"Possible glioma," the ER doctor said while, honest-to-god, scrolling through his iPhone. "But, you know, don't panic, it may not be."

Panic comes in many forms, and we've experienced them all: crying yourself asleep and awake; watching a thousand bad horror movies instead of reaching out to an amazing support system of friends who are desperate to help you; owning the situation and making a series of videos, allowing you to interact with other frightened souls. (Type UNFORTUNATE BRAIN NEWS into YouTube, or visit for alternatingly painful and uplifting posts.)

Panic led to Houston.

- - - - - - - - - - - -

Right now, a sample of Dana's brain is being analyzed. Benign? Malignant? Just what is it? In five to seven business days, we'll know. We've become experts at agonizing waits.

Dana fought this tooth and nail. She worried she might die, to which the surgeon – the one currently at work – said the following, "It is more likely that you should die while crossing the street than when I am operating on you."

We call him Dr. Boots, so named for his ostentatious footwear. He exuded confidence and charm. Everyone did that day. While they didn't know what the growth was, everyone repeated how we had come to the right place, and with surgery, could turn this situation around.

Dana wasn't convinced. She distrusted the head neuro-oncologist, one of the main faces of the hospital, who rather than answer her questions, rattled off places to eat. He is now known as Dr. Yelp. To be fair, Dana's questions were largely unanswerable. No one knows how she got this (nonsmoker, not a huge incidence of disease in the family, moderate cellphone abuser). Even if Dr. Yelp had witnessed every moment of her life, he'd still be guessing. He did recommend a rib joint. "Tell them I sent you," he said.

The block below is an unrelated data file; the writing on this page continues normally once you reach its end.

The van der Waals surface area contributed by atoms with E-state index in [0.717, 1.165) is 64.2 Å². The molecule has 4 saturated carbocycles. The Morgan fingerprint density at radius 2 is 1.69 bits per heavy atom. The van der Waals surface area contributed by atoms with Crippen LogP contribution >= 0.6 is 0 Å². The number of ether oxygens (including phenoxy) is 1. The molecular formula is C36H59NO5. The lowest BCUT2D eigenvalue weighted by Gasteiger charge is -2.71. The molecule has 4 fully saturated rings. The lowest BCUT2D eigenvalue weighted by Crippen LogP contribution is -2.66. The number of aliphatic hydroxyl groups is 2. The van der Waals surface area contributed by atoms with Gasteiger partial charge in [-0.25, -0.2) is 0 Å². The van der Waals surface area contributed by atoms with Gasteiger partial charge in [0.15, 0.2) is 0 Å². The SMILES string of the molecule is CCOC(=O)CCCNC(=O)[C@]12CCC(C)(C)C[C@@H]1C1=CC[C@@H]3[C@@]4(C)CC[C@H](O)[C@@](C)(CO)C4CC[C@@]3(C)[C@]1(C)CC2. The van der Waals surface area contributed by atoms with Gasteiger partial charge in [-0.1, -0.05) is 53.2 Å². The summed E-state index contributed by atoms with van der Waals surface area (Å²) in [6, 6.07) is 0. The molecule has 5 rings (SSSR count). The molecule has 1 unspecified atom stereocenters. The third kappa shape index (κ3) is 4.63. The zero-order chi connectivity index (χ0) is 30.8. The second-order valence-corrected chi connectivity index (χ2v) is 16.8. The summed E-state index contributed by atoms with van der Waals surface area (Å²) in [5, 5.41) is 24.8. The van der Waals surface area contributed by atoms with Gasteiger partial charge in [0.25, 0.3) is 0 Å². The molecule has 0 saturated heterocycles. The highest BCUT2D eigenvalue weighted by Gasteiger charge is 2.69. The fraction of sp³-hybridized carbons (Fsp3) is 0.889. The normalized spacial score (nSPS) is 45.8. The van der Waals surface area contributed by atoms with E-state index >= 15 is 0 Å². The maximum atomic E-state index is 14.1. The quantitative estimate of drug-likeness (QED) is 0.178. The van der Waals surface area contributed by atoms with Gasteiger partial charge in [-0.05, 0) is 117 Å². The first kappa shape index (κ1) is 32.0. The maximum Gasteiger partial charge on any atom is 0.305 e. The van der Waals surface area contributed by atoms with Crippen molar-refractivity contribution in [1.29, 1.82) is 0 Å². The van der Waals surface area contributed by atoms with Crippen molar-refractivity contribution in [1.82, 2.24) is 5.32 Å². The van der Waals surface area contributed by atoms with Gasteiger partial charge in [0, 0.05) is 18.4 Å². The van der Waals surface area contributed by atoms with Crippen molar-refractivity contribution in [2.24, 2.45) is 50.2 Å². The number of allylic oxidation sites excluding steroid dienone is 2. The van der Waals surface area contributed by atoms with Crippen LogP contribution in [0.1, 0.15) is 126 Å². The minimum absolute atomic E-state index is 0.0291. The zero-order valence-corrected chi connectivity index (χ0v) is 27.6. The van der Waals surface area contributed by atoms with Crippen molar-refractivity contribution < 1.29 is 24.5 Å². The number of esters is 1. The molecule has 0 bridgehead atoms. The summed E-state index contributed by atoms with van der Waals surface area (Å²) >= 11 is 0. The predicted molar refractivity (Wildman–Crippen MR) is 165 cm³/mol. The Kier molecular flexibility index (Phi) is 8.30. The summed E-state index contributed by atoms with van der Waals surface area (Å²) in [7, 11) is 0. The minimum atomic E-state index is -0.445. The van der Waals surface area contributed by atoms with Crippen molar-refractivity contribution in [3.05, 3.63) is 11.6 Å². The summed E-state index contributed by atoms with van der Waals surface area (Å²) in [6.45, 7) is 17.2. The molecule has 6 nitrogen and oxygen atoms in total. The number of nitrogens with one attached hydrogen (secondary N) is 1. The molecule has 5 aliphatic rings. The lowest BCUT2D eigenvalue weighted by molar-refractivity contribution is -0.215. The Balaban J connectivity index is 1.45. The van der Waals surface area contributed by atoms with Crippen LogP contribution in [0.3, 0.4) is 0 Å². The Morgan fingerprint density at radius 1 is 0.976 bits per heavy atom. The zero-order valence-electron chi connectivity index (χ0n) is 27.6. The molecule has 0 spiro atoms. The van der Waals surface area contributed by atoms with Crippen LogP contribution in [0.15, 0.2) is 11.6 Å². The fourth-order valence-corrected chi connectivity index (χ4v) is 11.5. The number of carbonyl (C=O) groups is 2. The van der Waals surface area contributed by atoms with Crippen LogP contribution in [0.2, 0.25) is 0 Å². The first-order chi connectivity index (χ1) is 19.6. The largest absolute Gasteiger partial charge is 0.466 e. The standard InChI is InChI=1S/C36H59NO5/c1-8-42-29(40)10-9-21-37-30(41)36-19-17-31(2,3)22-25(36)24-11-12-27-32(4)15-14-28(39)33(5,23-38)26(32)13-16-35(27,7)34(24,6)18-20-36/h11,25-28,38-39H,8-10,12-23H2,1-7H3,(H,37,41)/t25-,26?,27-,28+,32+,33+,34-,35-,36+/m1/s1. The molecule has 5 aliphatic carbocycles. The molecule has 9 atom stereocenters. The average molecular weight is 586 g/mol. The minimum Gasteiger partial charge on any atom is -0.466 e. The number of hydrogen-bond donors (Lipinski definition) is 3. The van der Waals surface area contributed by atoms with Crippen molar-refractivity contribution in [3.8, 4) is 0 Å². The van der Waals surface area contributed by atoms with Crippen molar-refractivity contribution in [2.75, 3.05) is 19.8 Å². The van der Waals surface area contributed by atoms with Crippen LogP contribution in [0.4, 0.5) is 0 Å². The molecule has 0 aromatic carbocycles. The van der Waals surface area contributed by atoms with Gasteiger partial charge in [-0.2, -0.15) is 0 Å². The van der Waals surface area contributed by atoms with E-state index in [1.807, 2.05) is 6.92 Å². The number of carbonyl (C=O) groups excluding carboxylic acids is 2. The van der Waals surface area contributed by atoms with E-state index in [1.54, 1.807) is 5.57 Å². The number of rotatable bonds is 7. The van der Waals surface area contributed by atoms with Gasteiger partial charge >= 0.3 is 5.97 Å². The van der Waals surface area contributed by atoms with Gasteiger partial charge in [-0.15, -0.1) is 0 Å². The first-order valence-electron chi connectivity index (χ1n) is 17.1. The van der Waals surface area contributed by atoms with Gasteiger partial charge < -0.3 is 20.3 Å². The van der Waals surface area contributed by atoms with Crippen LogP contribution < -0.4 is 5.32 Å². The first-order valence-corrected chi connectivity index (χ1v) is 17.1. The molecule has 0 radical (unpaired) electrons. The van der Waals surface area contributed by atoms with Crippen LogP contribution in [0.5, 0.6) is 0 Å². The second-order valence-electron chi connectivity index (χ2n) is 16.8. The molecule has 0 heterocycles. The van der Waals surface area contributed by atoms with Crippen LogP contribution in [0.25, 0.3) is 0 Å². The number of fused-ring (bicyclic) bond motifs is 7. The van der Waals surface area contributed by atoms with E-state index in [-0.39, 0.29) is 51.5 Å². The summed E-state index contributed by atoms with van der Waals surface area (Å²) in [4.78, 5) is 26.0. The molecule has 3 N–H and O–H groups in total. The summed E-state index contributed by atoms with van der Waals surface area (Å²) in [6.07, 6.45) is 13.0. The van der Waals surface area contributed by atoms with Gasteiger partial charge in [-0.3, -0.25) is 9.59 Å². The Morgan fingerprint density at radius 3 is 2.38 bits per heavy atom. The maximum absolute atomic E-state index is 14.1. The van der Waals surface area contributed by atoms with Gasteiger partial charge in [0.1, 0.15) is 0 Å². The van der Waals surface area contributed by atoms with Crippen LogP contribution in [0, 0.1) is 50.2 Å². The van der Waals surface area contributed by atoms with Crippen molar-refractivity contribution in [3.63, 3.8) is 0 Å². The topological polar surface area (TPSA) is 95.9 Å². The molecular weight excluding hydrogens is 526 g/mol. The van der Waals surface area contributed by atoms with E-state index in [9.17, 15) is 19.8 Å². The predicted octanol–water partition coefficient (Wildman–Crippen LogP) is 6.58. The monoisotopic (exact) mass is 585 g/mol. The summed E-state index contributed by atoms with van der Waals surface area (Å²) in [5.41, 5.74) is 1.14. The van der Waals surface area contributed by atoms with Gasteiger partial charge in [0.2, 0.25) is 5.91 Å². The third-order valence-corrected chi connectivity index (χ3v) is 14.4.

After a hopeful but fruitless attempt with Eastern medicine, which I won't get into for fear of pummeling my laptop into dust, Dana decided it was time. We flew in Sunday to meet with Dr. Boots, although this time he wore moccasins. Gone too was the swagger. Scrutinizing the latest MRI, he noted an area that until now hadn't drawn comment.

"This," he said, pointing, "we cannot remove."

Dana, her mother, and I gasped.

"This is near the hypothalamus," he explained. "It's too delicate. I'd need to do a biopsy, that's all."

"What does that part do?" Dana asked, trembling.

"Many things. But, well, that's the soul."

I'm an atheist. I don't believe in magic, voodoo, superstition. I believe Dana has a soul, if not in an actual sense.There is unfathomable power in this gift of a human being, this saint among friends, this creative dynamo -- a power that springs from a place that's more than tissue and blood. The healing road is mountainous; that spirit will guide her.

Surgery will not end this, and until we receive the biopsy results, the diagnosis is murky. But first things first: My wife must survive this operation and return as the same incredible person. And when that happens, I can state without hesitation that I will experience the happiest moment of my life. Her mother will give her the tiger finger puppet bought in the gift shop, and I will give the tiger a funny voice. Dana will wake up, recognize me, smile.

J. Christopher Arrison